The study of the sciences is divided into four broad categories: physics, chemistry, life science, and earth science. Each category is divided into topic areas, which are taught as blocks in each grade. This organization allows for a continual deepening of each subject through the years, and a year-long track class in the eleventh or twelfth grade fosters the integration among topic areas and across categories. The sciences are presented in a way that promotes active, creative thinking in the context of a warm and enthusiastic learning environment. We offer phenomenological demonstrations; process-oriented representations; responses to as many questions as possible; abundant contextual in-class work; engaging, thought-provoking practical, hands-on activities; and a review of the historical development of the subject. The school has a well-equipped lab, and lab sessions are an integral part of the student’s work in all the sciences.
For adolescents, pivotal events of history can reflect the students’ personal struggles for freedom and individuality. By engaging in thoughtful and deeply felt discussions with teachers and peers, high school students develop an understanding of not just the events and personalities of the past, but the universality of human experience.
Through the four years of high school, main lessons and track classes expose the students to worldwide history from 300 AD to the present, as well as providing in-depth studies of ancient civilizations. In the ninth grade, main lessons cover modern history from 1500 to the present. In the tenth grade, students ponder the sharply contrasting world views of ancient civilizations. The complex interactions among Christianity, Judaism, and Islam create the framework for studying the medieval era in eleventh grade. Seniors explore the challenges facing individuals and societies in the emerging 21st century. In year-long courses, regional studies highlight modern Asia, Latin America, the Islamic world, Africa, and the United States.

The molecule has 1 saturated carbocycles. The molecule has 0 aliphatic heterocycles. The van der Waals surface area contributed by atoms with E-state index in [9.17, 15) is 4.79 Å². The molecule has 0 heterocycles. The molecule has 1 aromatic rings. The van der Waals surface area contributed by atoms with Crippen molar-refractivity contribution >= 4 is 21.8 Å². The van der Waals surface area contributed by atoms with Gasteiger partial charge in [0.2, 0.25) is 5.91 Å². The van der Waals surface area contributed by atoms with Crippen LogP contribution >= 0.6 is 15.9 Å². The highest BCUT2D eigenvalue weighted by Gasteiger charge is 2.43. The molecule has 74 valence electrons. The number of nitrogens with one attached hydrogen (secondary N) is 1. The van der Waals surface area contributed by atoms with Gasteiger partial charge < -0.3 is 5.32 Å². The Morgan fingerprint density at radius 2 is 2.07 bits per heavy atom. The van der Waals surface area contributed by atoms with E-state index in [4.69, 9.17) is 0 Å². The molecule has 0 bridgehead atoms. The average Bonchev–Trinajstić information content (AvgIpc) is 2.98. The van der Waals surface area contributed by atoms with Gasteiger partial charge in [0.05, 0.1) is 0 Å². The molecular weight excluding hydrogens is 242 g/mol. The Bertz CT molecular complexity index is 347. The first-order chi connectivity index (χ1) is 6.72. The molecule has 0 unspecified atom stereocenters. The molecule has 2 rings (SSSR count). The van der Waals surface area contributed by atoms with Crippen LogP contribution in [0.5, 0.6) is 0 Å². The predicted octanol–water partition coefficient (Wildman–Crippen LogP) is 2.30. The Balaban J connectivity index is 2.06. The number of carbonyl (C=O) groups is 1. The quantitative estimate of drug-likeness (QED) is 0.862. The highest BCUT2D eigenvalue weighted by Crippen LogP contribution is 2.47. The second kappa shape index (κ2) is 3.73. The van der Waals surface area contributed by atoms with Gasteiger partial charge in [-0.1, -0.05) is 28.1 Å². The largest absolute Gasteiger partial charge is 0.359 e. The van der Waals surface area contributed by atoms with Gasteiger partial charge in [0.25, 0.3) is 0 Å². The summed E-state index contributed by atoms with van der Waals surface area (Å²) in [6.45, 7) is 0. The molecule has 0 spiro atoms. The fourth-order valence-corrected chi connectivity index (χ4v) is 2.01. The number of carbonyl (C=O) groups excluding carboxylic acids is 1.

Students take four years of Spanish and a year of Mandarin Chinese unless special educational circumstances require otherwise.
The Spanish classes build on learning that began in the lower and middle schools. The goal of our Spanish language program is to go beyond basic reading and conversational skills to develop a living connection to the language and to Spanish-speaking cultures. The students learn not only the grammar of the language, but also the culture, cuisine, geography, basic history, and literary highlights of Spanish-speaking countries, as well as its peoples’ struggles and their impact in other parts of the world. At the highest level, the students are introduced to the works of Latin American and Spanish authors such as Gabriel Garcia Marquez, Juan Ramon Jimenez, and Mario Vargas Llosa.
This introductory level language class gives students the experience of learning a non-alphabetical, non-European, tonal language. Students study approximately 150 to 200 Chinese characters. They develop skills in speaking the four tones, reading and writing traditional characters, and listening comprehension. The curriculum is further enriched with cultural studies, including traditional Chinese poetry and calligraphy, cinema, and regional cuisines.